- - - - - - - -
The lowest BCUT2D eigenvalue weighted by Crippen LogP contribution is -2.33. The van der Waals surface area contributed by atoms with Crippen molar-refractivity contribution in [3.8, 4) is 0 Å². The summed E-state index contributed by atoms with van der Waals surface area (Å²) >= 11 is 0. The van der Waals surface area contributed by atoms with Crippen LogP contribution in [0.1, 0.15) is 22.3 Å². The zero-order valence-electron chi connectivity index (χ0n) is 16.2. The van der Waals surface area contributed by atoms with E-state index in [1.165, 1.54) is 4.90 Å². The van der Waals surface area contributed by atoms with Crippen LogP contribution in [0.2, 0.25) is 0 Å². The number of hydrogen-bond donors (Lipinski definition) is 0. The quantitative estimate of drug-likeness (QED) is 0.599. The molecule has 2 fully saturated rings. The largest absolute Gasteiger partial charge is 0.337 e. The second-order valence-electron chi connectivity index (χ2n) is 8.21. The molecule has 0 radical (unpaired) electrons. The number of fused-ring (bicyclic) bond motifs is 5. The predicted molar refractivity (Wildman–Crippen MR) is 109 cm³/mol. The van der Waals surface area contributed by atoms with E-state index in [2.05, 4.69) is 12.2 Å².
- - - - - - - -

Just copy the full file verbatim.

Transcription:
The lowest BCUT2D eigenvalue weighted by Crippen LogP contribution is -2.33. The van der Waals surface area contributed by atoms with Crippen molar-refractivity contribution in [3.8, 4) is 0 Å². The summed E-state index contributed by atoms with van der Waals surface area (Å²) >= 11 is 0. The van der Waals surface area contributed by atoms with Crippen LogP contribution in [0.1, 0.15) is 22.3 Å². The zero-order valence-electron chi connectivity index (χ0n) is 16.2. The van der Waals surface area contributed by atoms with E-state index in [1.165, 1.54) is 4.90 Å². The van der Waals surface area contributed by atoms with Crippen LogP contribution in [0.2, 0.25) is 0 Å². The number of hydrogen-bond donors (Lipinski definition) is 0. The quantitative estimate of drug-likeness (QED) is 0.599. The molecule has 2 fully saturated rings. The largest absolute Gasteiger partial charge is 0.337 e. The second-order valence-electron chi connectivity index (χ2n) is 8.21. The molecule has 0 radical (unpaired) electrons. The number of fused-ring (bicyclic) bond motifs is 5. The predicted molar refractivity (Wildman–Crippen MR) is 109 cm³/mol. The van der Waals surface area contributed by atoms with E-state index in [2.05, 4.69) is 12.2 Å².